California Assemblyman on Internet Poker: "We Have To Be Patient So We Get This Right"
California Assemblyman Reggie Jones-Sawyer released a statement officially confirming PokerNews' previous report that he will author a new bill to legalize Internet poker in the state at the beginning of the 2015-16 session, and explaining why his bill did not have legs in the session that ends this month.
"One of the major reasons that I did not move AB 2291 this legislative session was that the Department of Justice and the California Gaming Commission did not have enough time to review the language and make relevant recommendations on the regulatory structure of the bill," Jones-Sawyer said in the statement.
He noted that there has been tremendous progress regarding this issue in the past seven months, with the state's Indian tribes, who presented the language for the bill, more united than ever before.
His intent for next session is not to reintroduce the same legislation but to offer a new bill with changes already made that will have it ready for passage, saying it is "my hope that during the next few months we can continue the dialogue with all the interested principals so that there is a clear consensus and mutual agreement as to who will be able to participate in providing Internet poker to our citizens."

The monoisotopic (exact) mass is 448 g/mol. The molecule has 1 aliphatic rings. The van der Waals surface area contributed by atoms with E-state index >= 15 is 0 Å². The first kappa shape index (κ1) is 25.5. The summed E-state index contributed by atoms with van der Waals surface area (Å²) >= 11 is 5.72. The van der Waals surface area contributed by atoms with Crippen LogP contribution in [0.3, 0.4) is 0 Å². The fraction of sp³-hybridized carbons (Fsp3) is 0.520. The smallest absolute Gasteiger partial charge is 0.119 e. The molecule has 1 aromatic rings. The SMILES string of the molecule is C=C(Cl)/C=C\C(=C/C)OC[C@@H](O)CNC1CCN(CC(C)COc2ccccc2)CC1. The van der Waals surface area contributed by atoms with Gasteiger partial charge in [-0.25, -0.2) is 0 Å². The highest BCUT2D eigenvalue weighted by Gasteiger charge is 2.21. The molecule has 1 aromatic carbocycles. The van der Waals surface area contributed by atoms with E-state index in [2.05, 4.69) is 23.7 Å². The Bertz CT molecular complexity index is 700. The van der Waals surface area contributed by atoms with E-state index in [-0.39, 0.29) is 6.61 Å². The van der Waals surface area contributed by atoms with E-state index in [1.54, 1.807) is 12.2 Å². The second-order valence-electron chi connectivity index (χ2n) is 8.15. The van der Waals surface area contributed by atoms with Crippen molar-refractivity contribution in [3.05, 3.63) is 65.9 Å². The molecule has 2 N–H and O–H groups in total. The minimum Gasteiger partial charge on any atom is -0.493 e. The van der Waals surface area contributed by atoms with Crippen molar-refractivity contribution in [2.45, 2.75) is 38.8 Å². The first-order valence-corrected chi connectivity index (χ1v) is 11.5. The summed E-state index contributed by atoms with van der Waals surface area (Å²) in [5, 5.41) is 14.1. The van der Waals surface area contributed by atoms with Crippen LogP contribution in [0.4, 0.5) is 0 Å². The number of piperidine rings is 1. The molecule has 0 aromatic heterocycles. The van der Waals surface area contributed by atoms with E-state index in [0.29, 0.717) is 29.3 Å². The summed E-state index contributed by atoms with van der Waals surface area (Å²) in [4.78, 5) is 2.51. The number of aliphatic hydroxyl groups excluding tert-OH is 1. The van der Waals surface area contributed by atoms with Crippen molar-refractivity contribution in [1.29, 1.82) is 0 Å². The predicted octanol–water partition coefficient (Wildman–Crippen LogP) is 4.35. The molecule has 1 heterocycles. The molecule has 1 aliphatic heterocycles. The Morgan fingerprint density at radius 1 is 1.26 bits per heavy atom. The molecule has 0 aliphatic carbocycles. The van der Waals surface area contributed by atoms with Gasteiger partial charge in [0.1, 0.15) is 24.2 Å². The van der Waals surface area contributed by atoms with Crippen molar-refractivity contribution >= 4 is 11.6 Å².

Jones-Sawyer hinted that changes could be coming in the new bill to address the two biggest sticking points preventing a consensus from being reached — the exclusion of horse tracks and the bad actor clause.
Despite them not being included in his current bill, Jones-Sawyer specifically mentioned the horse racing industry as one of the interested principals. As for the latter, he stated, "we must make sure that any 'bad actor language' is written so that it is applied fairly and avoids any possible future legal challenges."
Internet poker was first discussed in the state legislature more than five years ago, but no bill has ever been brought to a vote at the committee level.
"We have come a long way, but we have to be patient so we can get this right," Jones-Sawyer said. "Setting a standard in California that will be an example for the entire nation is my ultimate goal."
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